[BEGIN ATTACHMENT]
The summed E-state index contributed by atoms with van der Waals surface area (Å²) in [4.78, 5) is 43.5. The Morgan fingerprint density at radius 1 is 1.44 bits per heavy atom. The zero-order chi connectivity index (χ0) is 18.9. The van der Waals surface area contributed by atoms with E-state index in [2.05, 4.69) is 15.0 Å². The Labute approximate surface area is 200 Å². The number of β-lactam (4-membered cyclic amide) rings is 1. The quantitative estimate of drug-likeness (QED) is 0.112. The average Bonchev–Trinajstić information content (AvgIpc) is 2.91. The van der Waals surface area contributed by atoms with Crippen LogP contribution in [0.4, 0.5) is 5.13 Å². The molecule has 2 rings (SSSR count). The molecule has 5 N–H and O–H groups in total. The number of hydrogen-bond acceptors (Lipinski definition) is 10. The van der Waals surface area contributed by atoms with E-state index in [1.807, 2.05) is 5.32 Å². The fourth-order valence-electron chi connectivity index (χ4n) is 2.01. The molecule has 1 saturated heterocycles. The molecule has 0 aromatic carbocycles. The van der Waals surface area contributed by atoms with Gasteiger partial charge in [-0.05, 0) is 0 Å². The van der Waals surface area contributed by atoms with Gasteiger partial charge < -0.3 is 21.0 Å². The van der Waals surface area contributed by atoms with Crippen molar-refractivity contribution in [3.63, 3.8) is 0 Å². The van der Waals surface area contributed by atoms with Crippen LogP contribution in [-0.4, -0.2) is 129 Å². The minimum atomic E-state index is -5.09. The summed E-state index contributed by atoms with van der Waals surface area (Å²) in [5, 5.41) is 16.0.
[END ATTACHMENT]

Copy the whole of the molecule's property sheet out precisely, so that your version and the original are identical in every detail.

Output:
The summed E-state index contributed by atoms with van der Waals surface area (Å²) in [4.78, 5) is 43.5. The Morgan fingerprint density at radius 1 is 1.44 bits per heavy atom. The zero-order chi connectivity index (χ0) is 18.9. The van der Waals surface area contributed by atoms with E-state index in [2.05, 4.69) is 15.0 Å². The Labute approximate surface area is 200 Å². The number of β-lactam (4-membered cyclic amide) rings is 1. The quantitative estimate of drug-likeness (QED) is 0.112. The average Bonchev–Trinajstić information content (AvgIpc) is 2.91. The van der Waals surface area contributed by atoms with Crippen LogP contribution in [0.4, 0.5) is 5.13 Å². The molecule has 2 rings (SSSR count). The molecule has 5 N–H and O–H groups in total. The number of hydrogen-bond acceptors (Lipinski definition) is 10. The van der Waals surface area contributed by atoms with E-state index in [1.807, 2.05) is 5.32 Å². The fourth-order valence-electron chi connectivity index (χ4n) is 2.01. The molecule has 1 saturated heterocycles. The molecule has 0 aromatic carbocycles. The van der Waals surface area contributed by atoms with Gasteiger partial charge in [-0.05, 0) is 0 Å². The van der Waals surface area contributed by atoms with Gasteiger partial charge < -0.3 is 21.0 Å². The van der Waals surface area contributed by atoms with Crippen molar-refractivity contribution in [3.63, 3.8) is 0 Å². The van der Waals surface area contributed by atoms with Crippen LogP contribution in [-0.4, -0.2) is 129 Å². The minimum atomic E-state index is -5.09. The summed E-state index contributed by atoms with van der Waals surface area (Å²) in [5, 5.41) is 16.0.